In 2014, during floods in Kashmir, television footage showed hundreds of migrant workers traveling all the way to Ramban, 150 kilometers away, along the Srinagar-Jammu highway that was closed to traffic. This mass exodus across a highway left in rugged mountainous terrain forced by a natural disaster. Seven years later, migrant workers are once again returning to their places of origin in states like Bihar – and this time it is not nature’s wrath that is driving them out of the valley. It is the fear of being killed by militants. Fear sparked by a series of targeted killings over the past few weeks.
When Virinder Paswan, 55, of Bihar, was killed in Srinagar on October 5, Pankaj Paswan, 45, of the state’s Banka district, thought it was an intermittent accident. But when two more attacks followed on 16 and 17 October, killing four migrants, including three from Bihar, Pankaj was shaken to the core. He left Kashmir on October 18, and arrived in Jammu the following day to catch a train back to his state. He found the platforms full of Bihari immigrants. “They were all afraid and just wanted to go home,” he says. “The ticket counter was so crowded that the railway staff asked us to board the train even without a ticket. Inside the general cabin, seven passengers were sharing each lower berth, and seven more at each upper berth. There was no room even on the ground. Somehow I managed of traveling all the way to Bhagalpur Junction and then I reached my village.”
Pankaj was selling GULGAPASS in Kashmir for more than two decades. He was living in the Amgari market in Srinagar, barely three kilometers from the Edgah market where the October 16 attack was carried out. Most people do not want to go to Kashmir to work or do any business because it is a turbulent region. We saw this as an opportunity to sell and earn more. “I used to earn 1,000-1,200 rupees a day selling gulgapas,” says Pankaj, who does not forget to pay tribute to the hospitality of the Kashmiris. “We helped local people with rations for four months during last year’s lockdown.”
Raja Rashidev’s family who wanted to build this house but was killed in Kashmir
Shah Faisal’s photo
Returning to Banca, Pankaj resorted to selling fish, but the income is low. “I buy fish from Bhagalpur town and sell it in the local market, and I barely make 400 rupees a day,” he says. Will he return to Kashmir? “It’s hard to make ends meet and pay for my four children’s education with what I earn in Banca. But my wife doesn’t want me to leave Bihar again. I don’t know what to do.”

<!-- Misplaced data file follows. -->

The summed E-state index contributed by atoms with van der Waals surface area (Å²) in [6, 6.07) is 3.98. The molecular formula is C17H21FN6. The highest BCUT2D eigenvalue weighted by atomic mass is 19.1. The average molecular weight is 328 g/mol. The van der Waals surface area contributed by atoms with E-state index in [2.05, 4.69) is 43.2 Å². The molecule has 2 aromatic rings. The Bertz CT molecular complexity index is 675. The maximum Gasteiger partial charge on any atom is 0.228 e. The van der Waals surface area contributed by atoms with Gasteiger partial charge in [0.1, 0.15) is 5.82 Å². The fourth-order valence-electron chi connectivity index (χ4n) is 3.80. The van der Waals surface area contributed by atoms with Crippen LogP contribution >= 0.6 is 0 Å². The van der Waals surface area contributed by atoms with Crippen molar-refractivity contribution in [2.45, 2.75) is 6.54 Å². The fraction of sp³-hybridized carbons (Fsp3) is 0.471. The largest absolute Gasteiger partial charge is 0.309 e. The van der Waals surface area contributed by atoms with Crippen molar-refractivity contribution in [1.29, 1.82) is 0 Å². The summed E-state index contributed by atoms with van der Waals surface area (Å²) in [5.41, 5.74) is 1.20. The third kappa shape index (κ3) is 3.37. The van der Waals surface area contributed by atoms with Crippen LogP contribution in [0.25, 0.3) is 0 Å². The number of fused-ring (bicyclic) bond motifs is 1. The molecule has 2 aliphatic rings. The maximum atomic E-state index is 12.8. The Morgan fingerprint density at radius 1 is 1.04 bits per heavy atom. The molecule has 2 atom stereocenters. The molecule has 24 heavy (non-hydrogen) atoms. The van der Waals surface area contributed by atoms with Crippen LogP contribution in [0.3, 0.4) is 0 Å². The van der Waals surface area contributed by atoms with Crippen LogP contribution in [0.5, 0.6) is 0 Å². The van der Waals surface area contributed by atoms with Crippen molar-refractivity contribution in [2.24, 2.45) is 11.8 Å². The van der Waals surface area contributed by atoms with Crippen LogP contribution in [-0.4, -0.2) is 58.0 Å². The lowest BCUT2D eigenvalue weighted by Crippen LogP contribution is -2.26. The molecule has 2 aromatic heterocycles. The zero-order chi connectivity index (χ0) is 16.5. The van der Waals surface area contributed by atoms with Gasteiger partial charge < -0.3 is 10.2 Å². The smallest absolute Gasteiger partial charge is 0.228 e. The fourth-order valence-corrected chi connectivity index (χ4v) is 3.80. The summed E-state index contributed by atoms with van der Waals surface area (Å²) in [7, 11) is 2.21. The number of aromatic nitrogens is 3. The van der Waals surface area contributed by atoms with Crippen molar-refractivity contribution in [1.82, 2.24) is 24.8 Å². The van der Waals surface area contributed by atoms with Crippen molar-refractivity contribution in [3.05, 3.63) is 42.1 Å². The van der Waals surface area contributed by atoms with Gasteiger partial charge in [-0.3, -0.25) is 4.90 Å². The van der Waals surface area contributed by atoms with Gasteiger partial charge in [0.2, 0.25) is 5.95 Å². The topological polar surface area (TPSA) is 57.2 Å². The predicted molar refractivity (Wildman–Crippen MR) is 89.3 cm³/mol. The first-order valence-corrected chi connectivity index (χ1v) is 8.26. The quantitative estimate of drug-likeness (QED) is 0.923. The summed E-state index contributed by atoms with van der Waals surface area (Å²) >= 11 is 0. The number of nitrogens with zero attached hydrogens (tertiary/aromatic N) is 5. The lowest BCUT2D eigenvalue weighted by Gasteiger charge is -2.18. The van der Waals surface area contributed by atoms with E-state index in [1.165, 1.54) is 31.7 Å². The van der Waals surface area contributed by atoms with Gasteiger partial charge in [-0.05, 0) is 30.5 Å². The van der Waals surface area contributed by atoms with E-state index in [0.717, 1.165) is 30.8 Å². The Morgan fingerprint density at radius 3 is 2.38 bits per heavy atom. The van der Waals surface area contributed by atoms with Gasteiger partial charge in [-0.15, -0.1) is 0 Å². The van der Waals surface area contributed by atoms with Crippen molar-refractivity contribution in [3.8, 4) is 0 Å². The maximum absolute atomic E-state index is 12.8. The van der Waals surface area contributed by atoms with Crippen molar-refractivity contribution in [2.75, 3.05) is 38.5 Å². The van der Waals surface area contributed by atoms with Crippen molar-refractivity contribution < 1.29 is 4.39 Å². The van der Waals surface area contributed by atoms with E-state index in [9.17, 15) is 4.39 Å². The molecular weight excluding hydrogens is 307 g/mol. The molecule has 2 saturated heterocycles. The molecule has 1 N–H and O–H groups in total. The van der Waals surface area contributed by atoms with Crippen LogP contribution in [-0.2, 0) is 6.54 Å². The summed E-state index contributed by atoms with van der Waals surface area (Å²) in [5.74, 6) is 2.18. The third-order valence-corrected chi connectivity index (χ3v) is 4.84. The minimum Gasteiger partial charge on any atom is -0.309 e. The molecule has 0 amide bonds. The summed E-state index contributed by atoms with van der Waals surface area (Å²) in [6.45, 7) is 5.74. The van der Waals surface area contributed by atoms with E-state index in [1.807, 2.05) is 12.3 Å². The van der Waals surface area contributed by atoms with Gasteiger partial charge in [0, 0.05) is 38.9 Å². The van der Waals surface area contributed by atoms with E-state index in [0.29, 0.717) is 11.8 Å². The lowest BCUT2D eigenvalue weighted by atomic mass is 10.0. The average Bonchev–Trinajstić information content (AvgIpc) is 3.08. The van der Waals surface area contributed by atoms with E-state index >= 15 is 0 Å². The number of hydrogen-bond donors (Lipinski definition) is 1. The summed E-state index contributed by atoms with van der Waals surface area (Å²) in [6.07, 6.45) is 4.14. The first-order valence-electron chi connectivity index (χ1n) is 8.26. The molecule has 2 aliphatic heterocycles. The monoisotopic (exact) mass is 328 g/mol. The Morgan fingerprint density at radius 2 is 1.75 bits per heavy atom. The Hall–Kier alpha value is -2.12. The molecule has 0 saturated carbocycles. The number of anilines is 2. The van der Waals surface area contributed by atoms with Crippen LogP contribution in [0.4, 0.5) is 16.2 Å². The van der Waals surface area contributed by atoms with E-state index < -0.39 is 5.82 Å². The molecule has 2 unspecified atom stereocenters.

The murder that precipitated Pankaj’s exit from Kashmir was the murder of 28-year-old Arvind Kumar Sah. Also from Banca, Arvind was murdered on October 16 while selling gulgabas at Edga Bazar in Srinagar – something he had been doing for 15 years. His income was helping us run the family. “Now I don’t know how we are going to live,” says his older brother, 35-year-old Dablo Kumar Sah. Dablu had also been selling golgappas since 1999, until he left the valley in 2019. “When the central government repealed Article 370, I felt the situation was going to get worse in the coming days. So I left Kashmir for good.
Unemployed for several months in Banca, Dablo later started a small restaurant in Sahebganj (Jharkhand), about 120 km away. “I earn only 300-400 rupees a day. I have two daughters and a son. Everyone is studying. I own little land. When my daughters have to marry, I don’t know how I will manage the money.”
The latest series of attacks to date, on 17 October, claimed the lives of two migrants from Bihar. One of them was Raja Reshedev, an 18-year-old from the village of Posi in the Araria district. Raja wanted to build a pucca type house on his small plot of land in the village. He bought for this purpose bricks, sand and iron bars. He had gone to Pampor in Pulwama four months earlier to work on construction sites so that he could earn enough to build that house. “He wanted to build a house as soon as possible so that he could get married,” says his uncle, Vidyanand Reshedev.